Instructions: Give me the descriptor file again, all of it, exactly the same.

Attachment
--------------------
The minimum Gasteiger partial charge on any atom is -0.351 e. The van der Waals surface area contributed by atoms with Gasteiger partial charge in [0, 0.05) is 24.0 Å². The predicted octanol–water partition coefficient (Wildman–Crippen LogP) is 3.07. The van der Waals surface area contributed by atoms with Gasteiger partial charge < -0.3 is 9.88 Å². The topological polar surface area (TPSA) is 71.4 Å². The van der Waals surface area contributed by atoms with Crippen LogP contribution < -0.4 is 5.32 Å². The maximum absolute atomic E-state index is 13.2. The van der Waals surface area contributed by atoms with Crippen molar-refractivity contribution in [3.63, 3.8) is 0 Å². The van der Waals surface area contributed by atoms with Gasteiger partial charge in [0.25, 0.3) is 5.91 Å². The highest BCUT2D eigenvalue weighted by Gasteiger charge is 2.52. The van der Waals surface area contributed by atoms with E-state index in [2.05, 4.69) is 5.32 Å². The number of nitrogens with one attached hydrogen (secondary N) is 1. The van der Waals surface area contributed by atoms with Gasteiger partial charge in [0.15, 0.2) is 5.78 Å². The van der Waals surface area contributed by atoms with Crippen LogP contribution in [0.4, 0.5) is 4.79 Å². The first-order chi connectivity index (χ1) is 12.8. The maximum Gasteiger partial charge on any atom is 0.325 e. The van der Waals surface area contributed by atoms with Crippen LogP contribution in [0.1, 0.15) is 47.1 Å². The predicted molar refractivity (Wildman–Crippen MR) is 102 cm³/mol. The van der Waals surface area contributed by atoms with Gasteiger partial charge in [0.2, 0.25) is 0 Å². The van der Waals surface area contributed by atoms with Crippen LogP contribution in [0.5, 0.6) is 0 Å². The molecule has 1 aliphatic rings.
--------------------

The minimum Gasteiger partial charge on any atom is -0.351 e. The van der Waals surface area contributed by atoms with Gasteiger partial charge in [0, 0.05) is 24.0 Å². The predicted octanol–water partition coefficient (Wildman–Crippen LogP) is 3.07. The van der Waals surface area contributed by atoms with Gasteiger partial charge < -0.3 is 9.88 Å². The topological polar surface area (TPSA) is 71.4 Å². The van der Waals surface area contributed by atoms with Crippen LogP contribution < -0.4 is 5.32 Å². The maximum absolute atomic E-state index is 13.2. The van der Waals surface area contributed by atoms with Crippen molar-refractivity contribution in [3.63, 3.8) is 0 Å². The van der Waals surface area contributed by atoms with Gasteiger partial charge in [0.25, 0.3) is 5.91 Å². The highest BCUT2D eigenvalue weighted by Gasteiger charge is 2.52. The van der Waals surface area contributed by atoms with E-state index in [2.05, 4.69) is 5.32 Å². The number of nitrogens with one attached hydrogen (secondary N) is 1. The van der Waals surface area contributed by atoms with Gasteiger partial charge in [0.15, 0.2) is 5.78 Å². The van der Waals surface area contributed by atoms with Crippen LogP contribution in [0.4, 0.5) is 4.79 Å². The first-order chi connectivity index (χ1) is 12.8. The maximum Gasteiger partial charge on any atom is 0.325 e. The van der Waals surface area contributed by atoms with Crippen LogP contribution in [0.1, 0.15) is 47.1 Å². The predicted molar refractivity (Wildman–Crippen MR) is 102 cm³/mol. The van der Waals surface area contributed by atoms with Gasteiger partial charge in [0.2, 0.25) is 0 Å². The van der Waals surface area contributed by atoms with Crippen LogP contribution in [0.5, 0.6) is 0 Å². The molecule has 1 aliphatic rings.